Spring cleaning your spending

How a regular spending detox could help you maintain great financial health.

Spring is a chance to start fresh after a long winter. People often do a more thorough house cleaning and get rid of things they no longer need, want or use. Spring can also be a great time to clean up your finances.

This doesn’t necessarily mean your finances are in bad shape. However, purging unnecessary expenses can be a great way to bolster your financial health and make strides toward your future goals. Let’s take a look at a few steps and their benefits.

Taking stock of your spending habits

Before you begin cleaning, it’s a good idea to understand your monthly expenses. With this information, you can analyze where you could possibly save. For example, you may find you have too many subscriptions. Each of those streaming services may seem inconsequential on their own at $9.99 per month, but when you add them up, they can make a significant dent in your budget.

Reviewing other regular expenses — ones that might be more flexible than say rent or mortgage payments, like cell phone plans, meal services or gym memberships — will also help give you a clearer picture of where your money goes each month. Automated payments can be a good way to ensure you’re never late, but they can also make it easier for some costs to slip by.

Preparing for your purge

Once you understand what you’re spending money on, set aside some time to focus on what you can eliminate. Then, find some tools to help you determine the impact of letting a few things go.

If you’re old school, a calculator, checkbook and notebook might be all you need. Or you can go deeper and use budgeting software. The program could become your dynamic information hub — one place where you can track your spending, accounts, due dates, income and so on.

Remember, this process will require patience and potentially some sacrifice. It might be hard to decide what expenses to remove. But like a good purge of your closet, it can be a very satisfying exercise. Here are a few suggestions to make cleaning up your finances more manageable.

Conducting a spring spend cleanse

  1. Make a list of your regular, outgoing expenses, and rank them from highest to lowest priority.
  2. Look at the bottom 10% of this list. If they’re at the bottom, there’s a good chance they’re unnecessary expenses and will be easier to eliminate than you might have thought.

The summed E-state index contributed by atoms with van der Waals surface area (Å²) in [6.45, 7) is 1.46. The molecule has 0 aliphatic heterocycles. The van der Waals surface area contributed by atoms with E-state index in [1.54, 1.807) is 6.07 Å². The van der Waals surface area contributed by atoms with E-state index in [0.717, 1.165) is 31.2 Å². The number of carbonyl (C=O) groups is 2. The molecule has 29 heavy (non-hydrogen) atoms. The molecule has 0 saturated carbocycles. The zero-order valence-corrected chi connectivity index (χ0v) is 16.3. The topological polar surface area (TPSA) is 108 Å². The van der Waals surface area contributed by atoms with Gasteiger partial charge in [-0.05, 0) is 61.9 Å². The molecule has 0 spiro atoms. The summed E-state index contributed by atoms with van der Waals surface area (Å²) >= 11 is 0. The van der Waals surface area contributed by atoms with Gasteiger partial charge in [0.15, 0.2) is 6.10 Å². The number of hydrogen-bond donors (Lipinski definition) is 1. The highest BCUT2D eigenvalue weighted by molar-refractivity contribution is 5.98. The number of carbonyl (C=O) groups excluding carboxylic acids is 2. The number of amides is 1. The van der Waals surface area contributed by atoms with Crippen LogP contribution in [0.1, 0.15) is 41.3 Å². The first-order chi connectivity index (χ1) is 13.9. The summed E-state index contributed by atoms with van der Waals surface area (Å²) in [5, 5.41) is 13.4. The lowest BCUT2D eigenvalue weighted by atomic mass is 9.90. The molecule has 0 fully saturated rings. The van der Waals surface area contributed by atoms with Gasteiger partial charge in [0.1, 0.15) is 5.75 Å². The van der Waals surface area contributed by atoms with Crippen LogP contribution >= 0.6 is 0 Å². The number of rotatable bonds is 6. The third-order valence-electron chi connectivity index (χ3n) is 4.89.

3. Rank the remaining expenses on the list by cost.
  4. Conduct a bit of research. You may be able to find services or products that are cheaper overall. Or you could possibly uncover a few deals.
  5. Check into which accounts for must-have expenses might offer a discount for autopay.

 

Overall, if you have a lot of loans or credit accounts that are costing you money, you might want to look into consolidation to save. There also may be credit cards that maximize what you do spend by providing bonus points or rewards for certain subscriptions.

Improving your life through financial health

If done right, the benefits of cleaning up your spending can extend past your wallet to your overall well-being.

According to a study from the Journal of Family and Economic Issues, people with improved financial literacy were healthier overall. The study suggested this sentiment was true for both physical health and mental health. Other research shows that financial health could also help you maintain higher quality relationships.


This page and the information contained herein is for educational purposes only. The information is not intended to provide legal, investment, or financial advice or to indicate the availability or suitability of any product, service, or strategy to your unique circumstances. For specific advice about your unique circumstances, you may wish to consult a qualified professional. Any links to other websites are included for your convenience only. Bread Financial does not endorse any product or service, and is not responsible for the accuracy or reliability of the information, made available through such sites.